Venezuela announces military exercises on Colombian border

The president of Venezuela, Nicolás Maduro, announced on Tuesday military exercises on the border with Colombia, which he again pointed out to plan an attack on Venezuelan territory.

President of Venezuela, Nicolás Maduro

President of Venezuela, Nicolás Maduro. / CNN Via REUTERS

Reuters | Corina Pons y Vivian Sequera

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Leer en español: Venezuela anuncia ejercicios militares en frontera con Colombia

Maduro's statement came hours after the opposition leader, Juan Guaidó, said that as interim president he will "authorize" the use of satellite tracking to locate guerrilla groups and Colombian rebel leaders in Venezuela.

Maduro said he ordered Venezuelan military units to be on alert on the Colombian border for "the threat of aggression."

He also added that amidst the 14 years celebration of the Strategic Operational Command of the armed force, military exercises will be held from September 10 to 29 in the Zulia, Táchira, Apure and Amazonas states, or the states of the 2,200-kilometer border with the neighboring nation.

"I have ordered the strategic operational commander of the Bolivarian National Armed Forces and all the military units of the border to declare an alert ... against the threat of aggression by Colombia against Venezuela," Maduro said in an act broadcast on television state.

The Venezuelan military carried out military exercises on at least two occasions this year, in January and July.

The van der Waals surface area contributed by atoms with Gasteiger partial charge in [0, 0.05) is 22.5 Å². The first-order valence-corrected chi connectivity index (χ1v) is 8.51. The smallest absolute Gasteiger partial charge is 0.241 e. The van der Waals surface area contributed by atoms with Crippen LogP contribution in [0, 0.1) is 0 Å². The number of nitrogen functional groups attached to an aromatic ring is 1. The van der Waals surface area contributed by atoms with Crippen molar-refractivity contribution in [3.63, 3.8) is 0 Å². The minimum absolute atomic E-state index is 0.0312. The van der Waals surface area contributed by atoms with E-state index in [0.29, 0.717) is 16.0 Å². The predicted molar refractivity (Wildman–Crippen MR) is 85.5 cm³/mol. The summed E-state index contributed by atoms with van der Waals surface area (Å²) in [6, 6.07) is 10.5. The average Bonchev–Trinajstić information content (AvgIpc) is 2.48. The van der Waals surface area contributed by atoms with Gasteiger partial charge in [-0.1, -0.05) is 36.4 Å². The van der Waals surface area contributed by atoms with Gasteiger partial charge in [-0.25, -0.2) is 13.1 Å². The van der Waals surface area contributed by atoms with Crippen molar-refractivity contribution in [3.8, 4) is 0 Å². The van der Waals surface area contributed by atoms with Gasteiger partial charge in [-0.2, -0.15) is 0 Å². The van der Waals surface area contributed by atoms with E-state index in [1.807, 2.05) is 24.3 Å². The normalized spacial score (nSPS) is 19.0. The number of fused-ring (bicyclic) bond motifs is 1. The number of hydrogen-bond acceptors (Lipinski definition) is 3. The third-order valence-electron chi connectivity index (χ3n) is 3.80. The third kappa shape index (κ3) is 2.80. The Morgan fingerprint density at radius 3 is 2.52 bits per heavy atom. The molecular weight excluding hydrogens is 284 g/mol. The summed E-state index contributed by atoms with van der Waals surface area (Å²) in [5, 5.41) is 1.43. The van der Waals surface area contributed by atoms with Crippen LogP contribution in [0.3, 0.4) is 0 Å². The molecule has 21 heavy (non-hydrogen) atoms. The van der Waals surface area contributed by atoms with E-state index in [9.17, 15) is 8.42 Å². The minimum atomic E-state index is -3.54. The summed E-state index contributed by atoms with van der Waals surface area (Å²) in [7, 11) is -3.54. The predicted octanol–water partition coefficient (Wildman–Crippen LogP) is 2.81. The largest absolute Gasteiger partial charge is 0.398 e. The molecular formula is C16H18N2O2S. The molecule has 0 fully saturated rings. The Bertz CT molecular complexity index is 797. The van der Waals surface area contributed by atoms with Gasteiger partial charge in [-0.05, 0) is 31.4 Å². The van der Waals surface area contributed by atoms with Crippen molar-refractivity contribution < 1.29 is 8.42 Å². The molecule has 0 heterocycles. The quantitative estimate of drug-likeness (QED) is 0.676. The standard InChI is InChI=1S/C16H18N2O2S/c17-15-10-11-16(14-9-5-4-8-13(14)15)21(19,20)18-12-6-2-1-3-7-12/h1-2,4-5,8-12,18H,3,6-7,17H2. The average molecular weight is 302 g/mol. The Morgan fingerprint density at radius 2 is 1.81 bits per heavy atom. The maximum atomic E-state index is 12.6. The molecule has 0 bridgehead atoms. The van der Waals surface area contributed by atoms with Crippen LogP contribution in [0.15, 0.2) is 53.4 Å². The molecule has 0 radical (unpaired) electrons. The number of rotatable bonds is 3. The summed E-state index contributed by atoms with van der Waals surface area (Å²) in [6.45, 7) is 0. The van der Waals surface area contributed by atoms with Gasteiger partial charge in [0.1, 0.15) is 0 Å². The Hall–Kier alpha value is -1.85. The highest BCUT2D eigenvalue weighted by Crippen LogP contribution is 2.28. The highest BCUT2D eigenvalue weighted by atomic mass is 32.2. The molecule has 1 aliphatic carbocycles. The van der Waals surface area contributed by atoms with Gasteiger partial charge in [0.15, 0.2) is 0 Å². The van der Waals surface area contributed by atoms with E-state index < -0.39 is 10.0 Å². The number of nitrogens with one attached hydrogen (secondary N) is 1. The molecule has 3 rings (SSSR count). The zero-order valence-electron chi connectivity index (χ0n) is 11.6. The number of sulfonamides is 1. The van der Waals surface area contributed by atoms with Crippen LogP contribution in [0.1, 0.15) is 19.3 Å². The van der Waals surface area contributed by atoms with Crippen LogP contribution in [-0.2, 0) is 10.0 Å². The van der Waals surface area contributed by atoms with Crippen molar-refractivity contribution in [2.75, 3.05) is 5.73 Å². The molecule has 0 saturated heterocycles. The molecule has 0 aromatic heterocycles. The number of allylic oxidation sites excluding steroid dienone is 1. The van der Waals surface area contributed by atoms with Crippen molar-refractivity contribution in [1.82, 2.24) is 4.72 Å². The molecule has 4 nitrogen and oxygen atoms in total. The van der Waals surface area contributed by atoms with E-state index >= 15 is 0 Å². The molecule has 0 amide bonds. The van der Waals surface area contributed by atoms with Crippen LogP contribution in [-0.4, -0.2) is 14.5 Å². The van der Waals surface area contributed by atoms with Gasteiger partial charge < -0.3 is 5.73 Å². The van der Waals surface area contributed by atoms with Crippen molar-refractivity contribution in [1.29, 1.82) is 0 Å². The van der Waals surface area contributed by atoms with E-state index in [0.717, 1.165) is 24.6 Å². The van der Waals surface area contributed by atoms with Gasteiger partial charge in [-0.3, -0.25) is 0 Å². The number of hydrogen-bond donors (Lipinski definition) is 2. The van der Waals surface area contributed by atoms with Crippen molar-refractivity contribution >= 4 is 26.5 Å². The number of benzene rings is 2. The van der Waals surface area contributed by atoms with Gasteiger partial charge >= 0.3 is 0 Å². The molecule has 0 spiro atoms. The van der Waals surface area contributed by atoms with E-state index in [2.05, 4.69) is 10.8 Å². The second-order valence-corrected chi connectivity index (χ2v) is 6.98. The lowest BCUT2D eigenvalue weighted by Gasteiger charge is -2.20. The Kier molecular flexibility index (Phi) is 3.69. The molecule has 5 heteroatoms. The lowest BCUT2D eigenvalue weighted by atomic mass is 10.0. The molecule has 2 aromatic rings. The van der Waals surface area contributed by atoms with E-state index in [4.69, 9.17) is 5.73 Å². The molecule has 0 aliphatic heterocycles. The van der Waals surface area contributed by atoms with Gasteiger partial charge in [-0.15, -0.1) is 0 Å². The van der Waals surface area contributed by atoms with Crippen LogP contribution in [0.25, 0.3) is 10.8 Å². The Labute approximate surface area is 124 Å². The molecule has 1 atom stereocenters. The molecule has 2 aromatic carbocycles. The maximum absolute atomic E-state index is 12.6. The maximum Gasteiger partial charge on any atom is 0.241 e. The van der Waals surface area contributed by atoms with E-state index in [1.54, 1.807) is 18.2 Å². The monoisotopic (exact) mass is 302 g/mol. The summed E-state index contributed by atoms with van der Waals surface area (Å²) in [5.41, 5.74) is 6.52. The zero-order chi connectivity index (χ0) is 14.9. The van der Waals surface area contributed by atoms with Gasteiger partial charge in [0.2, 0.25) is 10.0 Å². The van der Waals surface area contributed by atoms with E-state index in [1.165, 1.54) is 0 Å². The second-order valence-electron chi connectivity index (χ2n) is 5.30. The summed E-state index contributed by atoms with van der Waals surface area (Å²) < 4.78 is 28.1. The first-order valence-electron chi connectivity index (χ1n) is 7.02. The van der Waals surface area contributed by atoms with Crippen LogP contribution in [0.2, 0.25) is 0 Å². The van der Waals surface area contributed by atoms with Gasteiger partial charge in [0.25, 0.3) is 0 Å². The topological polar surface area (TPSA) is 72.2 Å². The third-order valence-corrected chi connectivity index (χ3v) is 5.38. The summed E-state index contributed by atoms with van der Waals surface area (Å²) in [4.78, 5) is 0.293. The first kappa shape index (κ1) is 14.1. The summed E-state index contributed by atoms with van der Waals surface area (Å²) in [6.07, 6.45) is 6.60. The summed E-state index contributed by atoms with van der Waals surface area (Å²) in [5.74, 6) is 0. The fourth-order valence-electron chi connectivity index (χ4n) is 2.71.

Colombia has denied similar accusations by the Venezuelan government in the past.

The Colombian president, Iván Duque, promised to persecute a group of demobilized rebel leaders who announced last week the return to the armed struggle in Colombia for feeling betrayed in a peace agreement signed in 2016.

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Duque has said that FARC members receive support from Venezuelan authorities.

Guaidó said they intend to cooperate with Colombia with the information provided by Venezuelan intelligence officials who, he said, support the opposition, but did not clarify whether that would be the same source to obtain data from a satellite scan or how it would achieve that tracking.

The opponent is recognized by Colombia as interim president with dozens of countries after declaring Maduro's second term illegitimate, who retains control over the state apparatus and the military, among others.

"We are going to collaborate with the Colombian government for intelligence activities," Guaidó added in a session of the National Assembly, where he also accused Maduro of being a traitor for supporting former leaders of the Revolutionary Armed Forces of Colombia (FARC).

"We are going to authorize the use of satellite technology to facilitate the location of these irregular groups, of camps housed in the national territory ... and also the take-off of aircraft for illicit drug trafficking."

The Ministry of Information did not immediately respond to a request for comments on what Guaidó said. 

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